What are the key motivators that make people do their jobs?
June 1, 2010 6:11 PM   Subscribe

What are the key motivators that make people do their jobs?

I'm talking about the 9-to-5 job. If I were a manager, what are the key itches I would need to scratch to get the most out of employees? What needs are relevant to people today that cause them to want to work at and keep their jobs? Are people primarily motivated by money and a need for security in their lives, or is there a more elusive answer?
posted by raddevon to Work & Money (26 answers total) 38 users marked this as a favorite
Please see this. Scroll down and watch the video with the cartoon characters all over it.
posted by grumblebee at 6:18 PM on June 1, 2010 [6 favorites]

In addition to the need for money and security, I am motivated by the following at my 9-5 job:

- the knowledge that the work that I do has an actual effect or wider impact, as opposed to being useless 'busywork' or time wasting;
- my competence being rewarded with increased responsibility and challenges;
- recognition by my managers of the work that I do;
- a reasonable amount of flexibility and independence, not being micro-managed;
- personal respect and a pleasant, courteous work environment.

I am also motivated by the opportunity to socialise with and get to know my colleagues (inside and outside working hours), but I realise this is not an option for all kinds of jobs. I'm pretty lucky in my current position as all these needs are fulfilled, so as a consequence I feel quite loyal to my organisation.
posted by Weng at 6:23 PM on June 1, 2010 [6 favorites]

I don't think your going to find a simple answer to your question. There are different kinds of people who are motivated by different things. Also age and other things can be a factor. For example, Generation Xers seem to require a lot more affirmation than their baby boomer parents.
posted by 14580 at 6:26 PM on June 1, 2010

Positive feedback. Praise. Thank yous.

I used to work with a manager who, after a particularly busy day, would look individuals in the eye and say things like "Thank you for all your hard work today," just before people left at the end of the day.

People would do so much extra work for her as a result, because they wanted to please her and make her happy, and because they felt seen and appreciated and valued.

Someone managers get all huffy "I shouldn't have to thank them, that's what I'm paying them for, the wage is a thank you,"

but regular, genuine thank yous and appreciation costs nothing, and is as motivating as a 15% pay rise.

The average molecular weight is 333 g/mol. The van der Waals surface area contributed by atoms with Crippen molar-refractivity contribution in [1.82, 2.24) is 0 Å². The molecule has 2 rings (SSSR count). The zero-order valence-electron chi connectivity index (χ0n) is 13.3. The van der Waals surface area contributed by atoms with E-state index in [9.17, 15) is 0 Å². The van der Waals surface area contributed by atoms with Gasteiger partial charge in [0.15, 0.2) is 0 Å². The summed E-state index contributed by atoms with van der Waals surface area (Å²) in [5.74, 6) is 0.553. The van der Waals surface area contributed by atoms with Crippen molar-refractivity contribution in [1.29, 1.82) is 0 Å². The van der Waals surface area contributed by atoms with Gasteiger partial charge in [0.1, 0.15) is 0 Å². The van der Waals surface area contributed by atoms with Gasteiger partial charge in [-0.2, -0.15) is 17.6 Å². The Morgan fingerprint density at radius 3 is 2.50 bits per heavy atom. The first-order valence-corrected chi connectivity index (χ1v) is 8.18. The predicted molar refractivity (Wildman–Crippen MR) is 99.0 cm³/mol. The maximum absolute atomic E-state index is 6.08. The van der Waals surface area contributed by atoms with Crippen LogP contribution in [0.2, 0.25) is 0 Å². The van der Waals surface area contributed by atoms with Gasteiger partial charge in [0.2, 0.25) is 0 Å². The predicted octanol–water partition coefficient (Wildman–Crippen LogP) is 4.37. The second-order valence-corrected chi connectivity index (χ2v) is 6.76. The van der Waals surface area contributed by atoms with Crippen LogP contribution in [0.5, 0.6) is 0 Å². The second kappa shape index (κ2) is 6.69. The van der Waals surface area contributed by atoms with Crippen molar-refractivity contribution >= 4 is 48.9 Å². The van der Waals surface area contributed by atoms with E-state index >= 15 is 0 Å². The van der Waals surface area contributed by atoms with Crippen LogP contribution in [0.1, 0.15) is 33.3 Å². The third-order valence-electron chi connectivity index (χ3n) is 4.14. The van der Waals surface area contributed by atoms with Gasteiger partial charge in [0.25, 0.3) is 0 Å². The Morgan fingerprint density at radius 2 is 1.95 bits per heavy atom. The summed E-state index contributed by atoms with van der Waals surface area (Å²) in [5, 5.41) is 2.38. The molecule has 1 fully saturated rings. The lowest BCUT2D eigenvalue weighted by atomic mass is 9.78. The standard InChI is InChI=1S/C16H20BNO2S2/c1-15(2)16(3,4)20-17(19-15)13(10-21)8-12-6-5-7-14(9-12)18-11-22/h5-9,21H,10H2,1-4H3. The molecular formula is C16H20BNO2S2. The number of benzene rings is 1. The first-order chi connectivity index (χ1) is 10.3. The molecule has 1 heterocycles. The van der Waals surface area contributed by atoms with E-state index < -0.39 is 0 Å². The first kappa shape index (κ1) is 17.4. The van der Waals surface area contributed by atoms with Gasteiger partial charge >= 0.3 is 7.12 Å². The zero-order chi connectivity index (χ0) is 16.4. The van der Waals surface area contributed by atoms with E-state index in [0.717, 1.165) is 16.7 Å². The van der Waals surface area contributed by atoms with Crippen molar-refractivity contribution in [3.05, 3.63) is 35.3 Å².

Catch your staff doing good.

So many managers only ever talk to their staff to criticise.

Yes, of course sometimes you need to provide constructive criticism, but if your manager only ever tells you what you are doing wrong, and takes the 99% of the time that you do the right thing forgranted, pretty soon you start dreading coming into work.
posted by Year of meteors at 6:29 PM on June 1, 2010 [3 favorites]

Personally I am more motivated by money than anything else. But an ideal job would also have these:

Constructive feedback
Adequate vacation time so I don't feel chained to my job
Appreciation for what I'm doing
Security (if that still exists these days)
posted by Anima Mundi at 6:40 PM on June 1, 2010 [1 favorite]

I used to work with a manager who, after a particularly busy day, would look individuals in the eye and say things like "Thank you for all your hard work today," just before people left at the end of the day.

This can totally backfire if it comes off as false, and from my perspective it always come off as false. Of course, I did that thing you asked me to do, it's my job. You thanking me is weird. It's like you're trying to get out of something, or trying to point out how awesome a boss you are, which is not something words turn one into. If I stay very late or go above and beyond call of duty then thank me. But otherwise regular raises and creating a culture that avoids weird power struggle mind games is the way to go. Obviously, Year of meteors and I would need to be handled differently, so paying attention to body language clues in a individual's response to a manager's handling is probably the way to go.

Generation Xers seem to require a lot more affirmation than their baby boomer parents.

I think I just disproved this theory.

I pretty much think Weng and Anima Mundi hit the nail on the head. But to expand on what I would want from a management ladder:

- a consistent neutral emotional state without random mood swings
- to know that I can bring mistakes I have caught to them without them getting defensive or attack-y depending on who's mistake it is and that we will work to solve the problem instead of attempting to lay blame
-monetary compensation appropriate to the quality of my output
-consistently applied understandable HR policies
-a focus on management and not control
-an ability to meta-cognate
-that they read and think about the skill of managing and try to be better at it over time
-adequate vacation and personal time so that life can be dealt with and the sensation of being trapped diminishes
-giving subordinates the benefit of the doubt when it comes to honest mistakes, but also knowing when to cut dead weight
posted by edbles at 6:49 PM on June 1, 2010 [2 favorites]

Kind of already been covered, but I don't think you can overemphasize the idea of having work that matters, especially to the younger crowd. Not necessarily in some cosmic save-the-world sense, although that would definitely be nice, but people have got to know that what they're doing matters, at least within the context of the company, and that YOU, their manager, know it matters (i.e. appreciate how they're doing it).